When Peter Parker took to the Manhattan skyline again this week in The Amazing Spider-Man, after only five years off, it was clear that this was going to be a different kind of Spider-Man movie.
Frankly, Marc Webb, his approach to the film and his reputation as a filmmaker is more to my personal tastes than Sam Raimi ever was—and the movie bore that out. While it may not have been a breathtakingly awesome movie on the order of The Dark Knight or The Avengers, The Amazing Spider-Man was an entertaining flick with some really genuine moments and a few truly great story beats.
What, then were the best moments in the whole film? Well…
If there’s one major weakness in the film, it’s that The Lizard—your central antagonist, upon whom so much of the movie rests—looks frankly a little ridiculous and doesn’t really work. He isn’t scary, but he’s also not human enough to seem like he’s truly intelligent. It’s like Peter lives in this grim and gritty world, where everything is realistic until he’s fighting a guy in a seven-foot Godzilla suit.
So why does the lizard-mouse work? Because it’s grotesque, it’s unexpected, and it sets up the film’s central conflict with a start and a scare. If they’d found a way to make The Lizard that unsettling, the movie would have been that much better.
Here at ComicBook.com, we’d been predicting for some time that the collapsing rooftop assembly meant something really bad for poor Captain Stacy…and we loved it.
Don’t take this the wrong way—Leary was a pretty good Captain Stacy, and it’s not as though we were particularly glad to see him go. It’s just that they nailed the tone of his comic book death perfectly, even if some tweaks that they made along the way changed the nature of his final words.
In the comic books, of course, Captain Stacy reveals as he dies that he’d known for some time who Spider-Man was beneath the mask and asks Peter to keep Gwen safe. It’s a sacred trust that Spider-Man takes very seriously…except that, of course, he can’t actually keep the promise in the end.
In the film, there’s a similar dynamic that’s necessarily altered by the fact that Stacy had already unmasked Peter in a previous scene. There’s no question, by the time he dies, that of course he knows who Peter is. So instead of “I know who you are, please take care of my daughter,” he says that he understands Peter’s a good man, and that as a good man, he wants Peter’s word that he’ll keep Gwen out of the dangerous, violent life that he’s chosen for himself. It’s a bit of a callback, frankly, to Gwen’s earlier comment about her father’s own lifestyle and the way it affected her.
In the end, of course, Peter promises to stay away from Gwen, to keep her safe. It’s a sacred trust that Spider-Man takes very seriously…except that, of course, he can’t actually keep the promise in the end.
The heart and soul of this movie was the relationship between Peter Parker and Gwen Stacy. Whenever the two were apart for too long, the film felt a bit listless, as though the central dynamic was missing and nothing else was totally on-target.
And the cutest moment of the film, as far as I’m concerned, was their little passive-aggressive banter in Dr. Connors’ lab at Oscorp. Peter, having infiltrated a group of interns in the hope of getting closer to Dr. Connors, impresses the scientist enough that Connors asks who he is. Gwen explains that he’s quite smart—second in his class, in fact.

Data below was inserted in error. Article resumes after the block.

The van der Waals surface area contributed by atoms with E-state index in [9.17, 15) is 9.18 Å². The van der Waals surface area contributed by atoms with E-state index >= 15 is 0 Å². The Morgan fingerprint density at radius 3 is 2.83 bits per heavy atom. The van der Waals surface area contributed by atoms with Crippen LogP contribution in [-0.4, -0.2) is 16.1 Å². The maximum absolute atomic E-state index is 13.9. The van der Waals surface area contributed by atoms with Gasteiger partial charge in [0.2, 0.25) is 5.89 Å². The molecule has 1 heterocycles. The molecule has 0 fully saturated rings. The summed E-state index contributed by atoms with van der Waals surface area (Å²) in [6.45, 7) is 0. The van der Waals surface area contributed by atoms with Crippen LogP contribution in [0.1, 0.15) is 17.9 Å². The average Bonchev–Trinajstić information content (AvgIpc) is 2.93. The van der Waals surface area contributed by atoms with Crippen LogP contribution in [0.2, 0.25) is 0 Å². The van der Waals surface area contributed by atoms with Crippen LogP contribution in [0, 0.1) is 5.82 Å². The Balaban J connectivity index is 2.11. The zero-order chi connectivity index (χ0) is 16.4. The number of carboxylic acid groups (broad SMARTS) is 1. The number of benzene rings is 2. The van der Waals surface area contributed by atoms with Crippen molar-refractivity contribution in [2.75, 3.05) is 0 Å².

“You sure about that?” Peter asks.
“Pretty sure,” Gwen responds, and the quiet sarcasm that Emma Stone brings so ably to her comic roles really sells it.
“Take the mask.”
Spider-Man saves a young boy from certain death as his father’s vehicle first careens off the bridge during an attack by The Lizard and then catches fire when the gas tank begins leaking. Engulfed in flames and dangling by a thread, the boy is paralyzed by fear and doesn’t want to move toward safety.
Thinking on his feet, Spider-Man gives the boy his mask and tells him, “Put it on. The mask will make you strong,” and the little boy does.
This scene was the one that really sold me on the movie; when it hit the Internet as an expanded preview, I remember watching it and saying, “This is what a superhero movie should be. He’s inspirational, he makes the world around him better and gives people something to reach for.”
I stand by that assessment, and having seen the film in context, it’s EVEN MORE TRUE. Why?
The crane, boss!
…Because of this, that’s why. Having saved the boy on the bridge, we later discover that his father is a key player in Spider-Man eventually saving the day.
Someone once said that coincidences that get your character into trouble are great, while coincidences that get them out of trouble are cheap—but in this case, it’s a storytelling device that works perfectly.
This movie is a rumination on fatherhood—Peter’s father abandons him and his father figure is taken from him. Later, his girlfriend’s dad—a good father, even if he’s kind of a pain in the butt—is taken as well. Peter spends the whole movie learning about his father’s deceptions and half-truths, to the point where it’s pretty clear he was never told the whole truth about much of anything when his parents were alive.0comments
And, of course, there’s the fact that Peter’s emotional volatility and immaturity is at least partially to blame for the death of his beloved Uncle Ben.
But here, it’s the opposite. Peter is mature, he’s stable, he’s cool, and he does what he needs to do. A son lives, a father rejoices and in the end, that father brings resources to bear and lines up construction cranes all through the city, giving Spider-Man a clear path to Oscorp Tower, where he arrives in time to save Gwen and the day.